Tax season is upon us. For some of us, that means a nice refund, while for others, it means it’s time to settle up with Uncle Sam. But, unfortunately there’s one group who will be looking for a big payday this tax season: Tax refund scammers and identity thieves.
In the last few years, instances of fraudulently filed tax returns have spiked. So, to combat this problem, the IRS has introduced new data protection rules for professional tax preparers. IRS Publication 4557, “Safeguarding Taxpayer Data”, lays out the information security and data protection requirements that all tax return originators are expected to comply with.
Protecting your clients’ data isn’t just the law -- it will protect your business and reputation. This week, we’ll look at how you can comply with the FTC’s Safeguards Rule. Then next week we’ll look at some practical ways to secure your business and your customers’ data.
IRS Data Protection Rules - Who Is Covered?
While things like “written information security plans” and “data protection regulations” sound like they only apply to large companies, according to the IRS, all professional tax return preparers are required to comply with its data protection rules. Under the Gramm-Leach-Bliley Act (GLBA), all financial institutions are covered by the “Safeguards Rule”. The IRS has ruled that tax preparers are included under that definition.
The good news is that the Safeguards Rule is rather flexible. IRS publication 4557 says that “Companies should implement safeguards appropriate to their circumstances.” So, naturally, larger companies would be expected to develop a more sophisticated security plan than a one-person operation. But, all companies are required to create a written security plan that details how they plan to safeguard customer information.
Creating a Written Security Plan for the Safeguards Rule
Creating a written security plan for your business doesn’t have to be a daunting challenge. According to the FTC and IRS, “the required information security plan must be appropriate to the company’s size and complexity, the nature and scope of its activities and the sensitivity of the customer information it handles.”
So your security plan only needs to be as complex as you need it to be. In Publication 4557, the IRS gives us five requirements that every company needs in its security plan. We’ll cover each point briefly here -- but keep an eye out for future articles that go more in-depth on some of these requirements.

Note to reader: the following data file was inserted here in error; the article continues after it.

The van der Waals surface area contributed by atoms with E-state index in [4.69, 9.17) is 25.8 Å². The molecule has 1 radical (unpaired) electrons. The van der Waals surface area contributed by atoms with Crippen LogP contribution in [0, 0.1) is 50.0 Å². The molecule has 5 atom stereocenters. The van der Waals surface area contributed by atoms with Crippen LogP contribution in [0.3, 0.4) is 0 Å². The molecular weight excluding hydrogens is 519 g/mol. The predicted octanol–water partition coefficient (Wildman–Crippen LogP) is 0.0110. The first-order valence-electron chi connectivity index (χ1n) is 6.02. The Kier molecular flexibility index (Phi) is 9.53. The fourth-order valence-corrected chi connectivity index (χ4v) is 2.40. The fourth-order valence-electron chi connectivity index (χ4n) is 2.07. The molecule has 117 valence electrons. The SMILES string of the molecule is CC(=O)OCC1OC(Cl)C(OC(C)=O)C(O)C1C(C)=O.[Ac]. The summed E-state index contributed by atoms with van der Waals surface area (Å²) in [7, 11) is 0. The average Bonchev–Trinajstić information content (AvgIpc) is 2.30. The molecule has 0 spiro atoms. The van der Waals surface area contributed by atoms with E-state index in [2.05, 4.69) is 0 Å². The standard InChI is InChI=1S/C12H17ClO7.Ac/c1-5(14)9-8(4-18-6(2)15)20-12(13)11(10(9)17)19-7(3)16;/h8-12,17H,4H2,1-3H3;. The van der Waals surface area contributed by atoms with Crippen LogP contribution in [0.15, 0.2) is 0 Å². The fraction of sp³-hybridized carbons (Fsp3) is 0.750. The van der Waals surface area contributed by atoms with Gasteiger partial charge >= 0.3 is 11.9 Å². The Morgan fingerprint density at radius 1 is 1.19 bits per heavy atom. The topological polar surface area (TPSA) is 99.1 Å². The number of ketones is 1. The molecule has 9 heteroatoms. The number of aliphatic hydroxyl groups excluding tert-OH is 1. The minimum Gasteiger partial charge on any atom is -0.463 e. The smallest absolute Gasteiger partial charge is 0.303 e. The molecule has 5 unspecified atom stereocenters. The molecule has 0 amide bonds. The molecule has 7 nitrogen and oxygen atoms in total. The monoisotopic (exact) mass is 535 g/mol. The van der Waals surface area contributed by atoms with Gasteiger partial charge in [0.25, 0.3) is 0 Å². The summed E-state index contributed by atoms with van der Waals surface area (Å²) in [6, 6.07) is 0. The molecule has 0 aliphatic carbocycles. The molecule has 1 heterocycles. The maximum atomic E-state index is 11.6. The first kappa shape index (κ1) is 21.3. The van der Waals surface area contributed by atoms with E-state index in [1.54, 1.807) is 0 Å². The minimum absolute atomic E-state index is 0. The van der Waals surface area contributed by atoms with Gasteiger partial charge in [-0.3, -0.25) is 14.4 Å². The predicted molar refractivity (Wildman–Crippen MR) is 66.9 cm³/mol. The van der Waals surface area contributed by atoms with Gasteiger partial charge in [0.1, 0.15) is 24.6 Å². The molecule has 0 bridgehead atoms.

First, you’ll need to “designate one or more employees to coordinate its information security program.” If you’re the only employee, then this part is easy. If not, it can be your office manager or someone who takes care of your computer needs.
Second, you must “identify and assess the risks to customer information in each relevant area of the company’s operation, and evaluate the effectiveness of the current safeguards for controlling these risks.” This doesn’t mean thinking of every single bad thing that could happen to your customers’ data, but it does mean coming up with some scenarios that may compromise customer data. What about a malware infection on your main workstation? Leaving your laptop in the back of a cab? All of these things represent risks to your customers’ data that must be defended against.
Third, you can “design and implement a safeguards program, and regularly monitor and test it”. This means taking the risks you identified and protecting against them. For instance, antivirus software and full-disk encryption on your laptop will protect against theft and viruses.
Fourth, you need to “select service providers that can maintain appropriate safeguards, make sure your contract requires them to maintain safeguards, and oversee their handling of customer information”. This includes cloud service providers and others who you trust with access to your data. Make sure that they have policies and procedures in place that shows that they take your clients’ security as seriously as you do.
Finally, “evaluate and adjust the program in light of relevant circumstances, including changes in the firm’s business or operations, or the results of security testing and monitoring.” Once you’ve created a security plan, it will need to be updated in light of new threats and information. Keeping your plan up-to-date will help you to protect your customers’ data from future developments.
Find a Trusted Partner
If this sounds like a lot of work, that’s because it is. Creating, evaluating, and maintaining your security plan can take your focus away from running your business and meeting your customers’ needs. That’s why partnering with a trusted IT service provider is a smart decision. E-N Computers has decades of experience protecting businesses like yours from security threats. We’ll help you create and implement a security plan that will comply with IRS regulations and keep your customers -- and your business -- protected.